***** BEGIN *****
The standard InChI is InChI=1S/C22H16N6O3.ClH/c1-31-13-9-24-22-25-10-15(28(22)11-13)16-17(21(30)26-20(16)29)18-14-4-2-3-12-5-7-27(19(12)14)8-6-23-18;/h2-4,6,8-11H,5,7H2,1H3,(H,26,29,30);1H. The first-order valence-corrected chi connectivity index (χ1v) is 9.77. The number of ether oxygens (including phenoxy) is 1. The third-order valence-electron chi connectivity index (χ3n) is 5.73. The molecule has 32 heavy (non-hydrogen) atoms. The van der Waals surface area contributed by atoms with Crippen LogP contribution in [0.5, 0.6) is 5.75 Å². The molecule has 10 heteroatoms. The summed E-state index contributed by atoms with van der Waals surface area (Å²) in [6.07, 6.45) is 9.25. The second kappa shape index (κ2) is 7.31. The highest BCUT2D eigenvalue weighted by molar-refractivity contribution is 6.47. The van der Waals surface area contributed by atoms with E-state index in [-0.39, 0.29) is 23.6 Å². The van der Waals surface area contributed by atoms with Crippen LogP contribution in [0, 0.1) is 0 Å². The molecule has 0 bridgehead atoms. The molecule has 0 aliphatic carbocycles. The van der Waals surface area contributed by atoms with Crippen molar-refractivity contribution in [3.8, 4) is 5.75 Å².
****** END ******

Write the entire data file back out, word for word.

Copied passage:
The standard InChI is InChI=1S/C22H16N6O3.ClH/c1-31-13-9-24-22-25-10-15(28(22)11-13)16-17(21(30)26-20(16)29)18-14-4-2-3-12-5-7-27(19(12)14)8-6-23-18;/h2-4,6,8-11H,5,7H2,1H3,(H,26,29,30);1H. The first-order valence-corrected chi connectivity index (χ1v) is 9.77. The number of ether oxygens (including phenoxy) is 1. The third-order valence-electron chi connectivity index (χ3n) is 5.73. The molecule has 32 heavy (non-hydrogen) atoms. The van der Waals surface area contributed by atoms with Crippen LogP contribution in [0.5, 0.6) is 5.75 Å². The molecule has 10 heteroatoms. The summed E-state index contributed by atoms with van der Waals surface area (Å²) in [6.07, 6.45) is 9.25. The second kappa shape index (κ2) is 7.31. The highest BCUT2D eigenvalue weighted by molar-refractivity contribution is 6.47. The van der Waals surface area contributed by atoms with E-state index in [-0.39, 0.29) is 23.6 Å². The van der Waals surface area contributed by atoms with Crippen LogP contribution in [0, 0.1) is 0 Å². The molecule has 0 bridgehead atoms. The molecule has 0 aliphatic carbocycles. The van der Waals surface area contributed by atoms with Crippen molar-refractivity contribution in [3.8, 4) is 5.75 Å².